Based on this assessment, the goal of this research project is clear: it aims to gather a number of researchers whose speciality is epistemology, applied ethics, and more generally philosophy of medicine and health, in order to produce in the French-speaking literature a body of texts and arguments likely to fuel a healthy public debate. In this regard, this project falls fully within the “Social and economic dynamics, ethical issues” theme of the AAP. In particular, it targets the “Ethics of research and care and human rights” and “Representations, perceptions, attitudes, behaviors relating to the epidemic ” subthemes. In order to carry out this project, we would intend, on the one hand, to organize an international philosophical congress within the Université Clermont Auvergne (UCA) during the month of June 2021, devoted to its general theme, which would then lead to the publication of a collective work gathering the communications of the speakers. At the same time, we plan to communicate regularly the results of our work through a website, with texts, videos, and podcasts. On the other hand, we would like to finance a postdoctoral position over a period of one year within the UCA, which would be responsible for organizing this website, the congress, and the publication of the papers, jointly with this project’s primary investigator.

The goal of the congress, as well as the website, will be to focus on each of these aspects of the pandemic in which ethical and epistemological questions are closely connected. We shall address at least the topics mentioned above, and particularly the ethics of clinical trials during a pandemic, the rationing of medical resources, and the ethics of vaccination, quarantine and tracing.

First, ethical and epistemological considerations should be situated in context, here the French context and, more precisely, the French legal context. Indeed, since the beginning of the Covid-19 pandemic, several laws have been implemented in order to tackle the crisis (see Pitcho, 2020; Pitcho & Petkova, 2020). These “emergency” laws are closely related to epistemological and ethical matters: they have explicitly impacted clinical research and uses of medications outside evidence-based medicine. Doing so, the French government seems to have implemented what has been called “pandemic research exceptionalism” (London & Kimmelman, 2020), the idea that a crisis justifies changing the rules of research and the rules of ethics. Pandemic research exceptionalism is an issue that should be discussed both at the epistemological and ethical levels. This is the most crucial question regarding the ethics of clinical trials in a pandemic. Although CNRS’s sections’ presidents have warned against research exceptionalism in an open letter in the French journal Libération[1]a scholarly discussion is needed in order to understand better what impact research exceptionalism can have on medical research and clinical care.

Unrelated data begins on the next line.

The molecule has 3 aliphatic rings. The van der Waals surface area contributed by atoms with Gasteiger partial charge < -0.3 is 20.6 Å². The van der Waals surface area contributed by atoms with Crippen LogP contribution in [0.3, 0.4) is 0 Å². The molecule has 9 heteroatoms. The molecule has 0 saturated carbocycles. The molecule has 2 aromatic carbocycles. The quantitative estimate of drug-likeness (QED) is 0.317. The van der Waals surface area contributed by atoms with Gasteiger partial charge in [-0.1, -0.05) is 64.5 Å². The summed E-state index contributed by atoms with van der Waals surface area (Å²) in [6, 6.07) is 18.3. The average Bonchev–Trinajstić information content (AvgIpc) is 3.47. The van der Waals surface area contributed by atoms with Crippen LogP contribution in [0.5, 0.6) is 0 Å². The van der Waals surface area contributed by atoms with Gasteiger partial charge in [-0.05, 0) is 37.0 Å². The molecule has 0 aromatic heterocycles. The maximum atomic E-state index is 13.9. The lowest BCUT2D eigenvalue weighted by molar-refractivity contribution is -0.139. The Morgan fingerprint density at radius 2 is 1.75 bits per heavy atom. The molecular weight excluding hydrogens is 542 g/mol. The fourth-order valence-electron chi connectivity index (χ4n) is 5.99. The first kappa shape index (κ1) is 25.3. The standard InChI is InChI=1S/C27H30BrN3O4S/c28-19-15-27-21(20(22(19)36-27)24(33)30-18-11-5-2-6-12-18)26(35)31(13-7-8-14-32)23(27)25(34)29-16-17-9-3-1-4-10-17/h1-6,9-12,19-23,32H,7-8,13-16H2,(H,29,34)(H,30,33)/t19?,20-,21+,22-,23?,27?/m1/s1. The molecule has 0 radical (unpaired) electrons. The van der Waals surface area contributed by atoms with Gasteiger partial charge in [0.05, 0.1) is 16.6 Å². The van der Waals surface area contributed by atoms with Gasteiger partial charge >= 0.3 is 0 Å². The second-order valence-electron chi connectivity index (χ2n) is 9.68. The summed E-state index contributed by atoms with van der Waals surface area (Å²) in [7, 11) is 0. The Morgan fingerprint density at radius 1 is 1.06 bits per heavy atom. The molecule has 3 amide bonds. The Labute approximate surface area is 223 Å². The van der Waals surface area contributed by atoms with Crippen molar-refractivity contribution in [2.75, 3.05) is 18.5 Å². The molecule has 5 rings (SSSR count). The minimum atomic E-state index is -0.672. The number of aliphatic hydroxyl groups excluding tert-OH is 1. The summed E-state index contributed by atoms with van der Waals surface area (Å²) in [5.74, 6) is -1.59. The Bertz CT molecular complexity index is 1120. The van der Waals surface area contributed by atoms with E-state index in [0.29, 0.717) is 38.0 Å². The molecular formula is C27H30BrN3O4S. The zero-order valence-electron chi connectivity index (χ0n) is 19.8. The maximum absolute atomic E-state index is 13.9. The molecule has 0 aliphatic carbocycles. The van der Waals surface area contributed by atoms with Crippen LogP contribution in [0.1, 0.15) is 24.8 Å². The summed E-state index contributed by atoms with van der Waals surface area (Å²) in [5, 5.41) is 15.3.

The rationing of medical resources first requires that we know which resources are particularly effective on which population. If we have to distribute treatments which are becoming scarce, we need to know how to optimize these treatments. But this raises another issue: is the effectiveness and instrumental value of a treatment the only way to approach the question of distributive justice in medicine, or should we not also take in consideration other values such as equality or giving priority to the worst off (Emanuel et al., 2020)? Similarly, if triage is also to be done among patients, one needs to know which model is more likely to be morally justified: a utilitarian model or an egalitarian one (Tabery and Mackett, 2008) ?